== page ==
He is one of the  top most technical and logical mind I have worked with. I was lucky to have him as an old colleague of mine in Microsoft and SanDisk as well.

He is one of the best professionals in Dynamics CRM and Microsoft stack of technologies with whom I had chance to work for in back to back companies.

His introduction in his own words:

Currently working as CRM Designer in TMF Group.

I have got over 8.5 years of experience in Microsoft .NET Technologies with over 5 years of dedicated experience in Microsoft Dynamics CRM. Was associated with companies like Microsoft, PwC and SanDisk and have the experience of implementing complex CRM solutions from both offshore and client side.

I have been involved with challenging projects and environments which have helped me in developing excellent analytic and problem solving skills. A significant part of my work history has involved acting in the capacity of expert,developer and consultant specializing in finding solutions for clients with their day to day software they are using to run their business.

As part of CRM implementations, I had the opportunity to work across multiple industry domains like healthcare, property and real estate and public sector projects.

Apart from my project work my other passion is to share my knowledge that I gain from real-time projects to the community through my blog : https://debajitcrm.wordpress.com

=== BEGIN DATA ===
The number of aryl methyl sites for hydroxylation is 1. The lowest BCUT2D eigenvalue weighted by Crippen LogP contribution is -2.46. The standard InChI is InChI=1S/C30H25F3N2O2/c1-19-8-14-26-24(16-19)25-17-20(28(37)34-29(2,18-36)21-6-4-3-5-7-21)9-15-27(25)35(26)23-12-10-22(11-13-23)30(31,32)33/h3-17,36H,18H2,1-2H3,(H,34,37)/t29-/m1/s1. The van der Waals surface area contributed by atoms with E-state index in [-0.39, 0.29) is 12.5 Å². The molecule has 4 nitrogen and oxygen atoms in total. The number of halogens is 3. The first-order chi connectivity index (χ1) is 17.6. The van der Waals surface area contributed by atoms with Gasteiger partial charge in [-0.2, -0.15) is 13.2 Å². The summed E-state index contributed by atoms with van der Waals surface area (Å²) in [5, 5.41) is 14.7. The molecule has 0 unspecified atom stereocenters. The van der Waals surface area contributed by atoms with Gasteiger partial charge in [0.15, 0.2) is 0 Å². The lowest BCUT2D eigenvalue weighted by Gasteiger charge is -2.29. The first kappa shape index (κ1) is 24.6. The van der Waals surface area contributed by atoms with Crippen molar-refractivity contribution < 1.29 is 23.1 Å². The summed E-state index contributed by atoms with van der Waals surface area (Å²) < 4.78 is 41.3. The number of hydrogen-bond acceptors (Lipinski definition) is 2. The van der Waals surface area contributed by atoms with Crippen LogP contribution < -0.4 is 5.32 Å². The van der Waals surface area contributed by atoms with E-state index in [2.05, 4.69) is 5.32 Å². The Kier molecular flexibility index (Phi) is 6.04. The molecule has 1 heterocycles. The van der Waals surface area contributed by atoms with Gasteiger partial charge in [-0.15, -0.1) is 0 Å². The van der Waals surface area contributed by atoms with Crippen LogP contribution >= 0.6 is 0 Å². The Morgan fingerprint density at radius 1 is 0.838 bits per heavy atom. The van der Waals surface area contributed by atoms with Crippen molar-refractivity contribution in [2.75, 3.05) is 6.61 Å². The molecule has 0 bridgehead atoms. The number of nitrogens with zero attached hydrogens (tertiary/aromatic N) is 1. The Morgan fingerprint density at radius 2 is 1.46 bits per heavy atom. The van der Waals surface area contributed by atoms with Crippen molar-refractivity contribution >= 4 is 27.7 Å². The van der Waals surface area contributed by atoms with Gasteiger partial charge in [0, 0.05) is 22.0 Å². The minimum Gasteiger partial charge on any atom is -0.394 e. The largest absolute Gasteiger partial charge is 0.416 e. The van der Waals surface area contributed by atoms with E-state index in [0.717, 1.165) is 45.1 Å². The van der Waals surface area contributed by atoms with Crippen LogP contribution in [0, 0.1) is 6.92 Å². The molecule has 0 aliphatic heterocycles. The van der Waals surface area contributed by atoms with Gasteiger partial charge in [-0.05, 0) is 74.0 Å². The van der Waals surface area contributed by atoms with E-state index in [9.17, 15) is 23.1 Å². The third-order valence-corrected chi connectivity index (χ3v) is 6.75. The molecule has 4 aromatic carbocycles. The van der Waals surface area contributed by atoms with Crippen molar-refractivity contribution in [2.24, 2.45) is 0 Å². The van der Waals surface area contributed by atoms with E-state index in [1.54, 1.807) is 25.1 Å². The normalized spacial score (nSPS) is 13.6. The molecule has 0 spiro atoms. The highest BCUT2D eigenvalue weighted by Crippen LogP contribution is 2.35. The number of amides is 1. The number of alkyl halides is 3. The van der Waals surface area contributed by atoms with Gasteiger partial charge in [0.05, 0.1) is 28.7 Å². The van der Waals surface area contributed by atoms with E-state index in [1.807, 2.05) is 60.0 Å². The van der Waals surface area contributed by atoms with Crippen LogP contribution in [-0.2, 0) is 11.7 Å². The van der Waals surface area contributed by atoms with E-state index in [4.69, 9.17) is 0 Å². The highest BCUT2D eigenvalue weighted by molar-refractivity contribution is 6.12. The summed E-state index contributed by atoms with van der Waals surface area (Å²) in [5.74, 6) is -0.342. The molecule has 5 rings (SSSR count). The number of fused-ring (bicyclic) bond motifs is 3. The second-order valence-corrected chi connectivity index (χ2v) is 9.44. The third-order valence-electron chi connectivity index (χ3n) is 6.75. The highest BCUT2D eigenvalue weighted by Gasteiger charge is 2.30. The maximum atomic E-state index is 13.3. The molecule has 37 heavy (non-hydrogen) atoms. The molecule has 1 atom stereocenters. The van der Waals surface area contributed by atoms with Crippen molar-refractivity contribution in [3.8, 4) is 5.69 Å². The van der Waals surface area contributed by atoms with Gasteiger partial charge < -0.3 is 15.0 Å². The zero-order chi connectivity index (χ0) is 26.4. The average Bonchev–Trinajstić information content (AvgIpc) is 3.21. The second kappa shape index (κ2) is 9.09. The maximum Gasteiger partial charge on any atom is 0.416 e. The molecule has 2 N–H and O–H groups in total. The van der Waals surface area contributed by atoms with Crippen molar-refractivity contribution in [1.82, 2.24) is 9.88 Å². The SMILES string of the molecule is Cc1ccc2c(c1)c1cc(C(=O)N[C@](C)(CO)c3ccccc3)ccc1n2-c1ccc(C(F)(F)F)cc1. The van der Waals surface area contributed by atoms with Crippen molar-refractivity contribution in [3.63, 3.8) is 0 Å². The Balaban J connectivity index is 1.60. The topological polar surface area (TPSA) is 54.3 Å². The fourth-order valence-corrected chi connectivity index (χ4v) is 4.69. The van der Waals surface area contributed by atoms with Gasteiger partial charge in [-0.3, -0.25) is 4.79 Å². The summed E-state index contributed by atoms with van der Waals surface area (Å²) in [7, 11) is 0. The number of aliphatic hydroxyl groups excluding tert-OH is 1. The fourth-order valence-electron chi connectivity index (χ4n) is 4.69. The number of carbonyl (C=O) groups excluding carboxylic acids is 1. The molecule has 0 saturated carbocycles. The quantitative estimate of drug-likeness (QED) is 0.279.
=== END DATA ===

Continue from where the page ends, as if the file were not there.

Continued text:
The following are my codeplex contributions:

Tool Description

URL

Client API for Event driven Business Process Flow for Dynamics CRM 2013

https://businessprocessclientapi.codeplex.com

Dashboard Chart Exporter Tool

https://dashboardchartexporter.codeplex.com

Error Logger for Microsoft Dynamics CRM

https://enterpriselogger.codeplex.com

Configuring role based views in MSCRM 2011

https://rolebasedviews.codeplex.com/

Personal View Editor for Dynamics CRM

https://personalvieweditor.codeplex.com/

Configuring field level security with Security Roles in MSCRM 2011

https://www.youtube.com/watch?v=kyfqu3NESAA

https://fieldlevelsecurityrole.codeplex.com/

To know more about me – please visit my linked in profile –in.linkedin.com/in/debajdu/

Now the interview bit:

1. Name, current job title and social media links please – CRM Designer

2. What does an average day at work look like – It’s the usual stuff of getting dirty with CRM stuffs, meetings with the business and presentations.

3. What different roles/Job titles have you had whilst using CRM – Associate Consultant, Senior Programmer/ Analyst, CRM Designer

4. What job did you did before you starting using CRM – Started my career as web developer in asp.net before moving to CRM.